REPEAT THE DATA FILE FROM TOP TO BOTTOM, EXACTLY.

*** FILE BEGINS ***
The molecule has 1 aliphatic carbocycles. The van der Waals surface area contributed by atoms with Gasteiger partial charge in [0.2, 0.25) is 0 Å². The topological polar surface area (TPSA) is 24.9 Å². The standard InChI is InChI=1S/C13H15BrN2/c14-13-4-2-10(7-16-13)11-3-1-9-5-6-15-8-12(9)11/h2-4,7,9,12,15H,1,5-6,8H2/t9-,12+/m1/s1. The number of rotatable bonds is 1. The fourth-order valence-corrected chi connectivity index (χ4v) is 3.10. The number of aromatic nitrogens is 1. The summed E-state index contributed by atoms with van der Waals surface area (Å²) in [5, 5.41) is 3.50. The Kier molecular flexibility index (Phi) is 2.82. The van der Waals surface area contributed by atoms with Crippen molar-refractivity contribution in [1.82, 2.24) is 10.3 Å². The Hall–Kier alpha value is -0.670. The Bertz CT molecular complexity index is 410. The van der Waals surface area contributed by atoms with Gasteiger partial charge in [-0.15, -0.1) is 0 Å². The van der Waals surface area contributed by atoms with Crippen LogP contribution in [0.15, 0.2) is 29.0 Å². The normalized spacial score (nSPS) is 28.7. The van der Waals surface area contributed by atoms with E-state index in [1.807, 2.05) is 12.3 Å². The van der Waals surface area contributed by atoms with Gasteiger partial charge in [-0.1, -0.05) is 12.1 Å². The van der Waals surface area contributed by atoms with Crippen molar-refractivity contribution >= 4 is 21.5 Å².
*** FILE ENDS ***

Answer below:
The molecule has 1 aliphatic carbocycles. The van der Waals surface area contributed by atoms with Gasteiger partial charge in [0.2, 0.25) is 0 Å². The topological polar surface area (TPSA) is 24.9 Å². The standard InChI is InChI=1S/C13H15BrN2/c14-13-4-2-10(7-16-13)11-3-1-9-5-6-15-8-12(9)11/h2-4,7,9,12,15H,1,5-6,8H2/t9-,12+/m1/s1. The number of rotatable bonds is 1. The fourth-order valence-corrected chi connectivity index (χ4v) is 3.10. The number of aromatic nitrogens is 1. The summed E-state index contributed by atoms with van der Waals surface area (Å²) in [5, 5.41) is 3.50. The Kier molecular flexibility index (Phi) is 2.82. The van der Waals surface area contributed by atoms with Crippen molar-refractivity contribution in [1.82, 2.24) is 10.3 Å². The Hall–Kier alpha value is -0.670. The Bertz CT molecular complexity index is 410. The van der Waals surface area contributed by atoms with Gasteiger partial charge in [-0.15, -0.1) is 0 Å². The van der Waals surface area contributed by atoms with Crippen LogP contribution in [0.15, 0.2) is 29.0 Å². The normalized spacial score (nSPS) is 28.7. The van der Waals surface area contributed by atoms with E-state index in [1.807, 2.05) is 12.3 Å². The van der Waals surface area contributed by atoms with Gasteiger partial charge in [-0.1, -0.05) is 12.1 Å². The van der Waals surface area contributed by atoms with Crippen molar-refractivity contribution >= 4 is 21.5 Å².